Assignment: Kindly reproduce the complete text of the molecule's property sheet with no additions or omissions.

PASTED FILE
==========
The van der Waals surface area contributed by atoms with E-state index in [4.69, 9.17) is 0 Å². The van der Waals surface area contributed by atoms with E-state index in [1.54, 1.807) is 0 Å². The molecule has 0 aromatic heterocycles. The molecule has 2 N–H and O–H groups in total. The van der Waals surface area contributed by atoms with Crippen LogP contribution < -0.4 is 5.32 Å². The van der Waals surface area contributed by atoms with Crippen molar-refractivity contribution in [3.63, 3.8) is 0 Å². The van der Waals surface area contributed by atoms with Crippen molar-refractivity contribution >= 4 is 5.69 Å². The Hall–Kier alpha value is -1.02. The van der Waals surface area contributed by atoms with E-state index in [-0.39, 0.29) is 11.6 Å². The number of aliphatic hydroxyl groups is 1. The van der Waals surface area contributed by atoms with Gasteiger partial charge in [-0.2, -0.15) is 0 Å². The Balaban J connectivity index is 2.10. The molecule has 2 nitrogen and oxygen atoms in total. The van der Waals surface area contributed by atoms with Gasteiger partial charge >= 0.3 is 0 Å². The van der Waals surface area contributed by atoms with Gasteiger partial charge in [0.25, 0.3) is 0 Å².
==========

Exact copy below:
The van der Waals surface area contributed by atoms with E-state index in [4.69, 9.17) is 0 Å². The van der Waals surface area contributed by atoms with E-state index in [1.54, 1.807) is 0 Å². The molecule has 0 aromatic heterocycles. The molecule has 2 N–H and O–H groups in total. The van der Waals surface area contributed by atoms with Crippen LogP contribution < -0.4 is 5.32 Å². The van der Waals surface area contributed by atoms with Crippen molar-refractivity contribution in [3.63, 3.8) is 0 Å². The van der Waals surface area contributed by atoms with Crippen molar-refractivity contribution >= 4 is 5.69 Å². The Hall–Kier alpha value is -1.02. The van der Waals surface area contributed by atoms with E-state index in [-0.39, 0.29) is 11.6 Å². The number of aliphatic hydroxyl groups is 1. The van der Waals surface area contributed by atoms with Gasteiger partial charge in [-0.2, -0.15) is 0 Å². The Balaban J connectivity index is 2.10. The molecule has 2 nitrogen and oxygen atoms in total. The van der Waals surface area contributed by atoms with Gasteiger partial charge >= 0.3 is 0 Å². The van der Waals surface area contributed by atoms with Gasteiger partial charge in [0.25, 0.3) is 0 Å².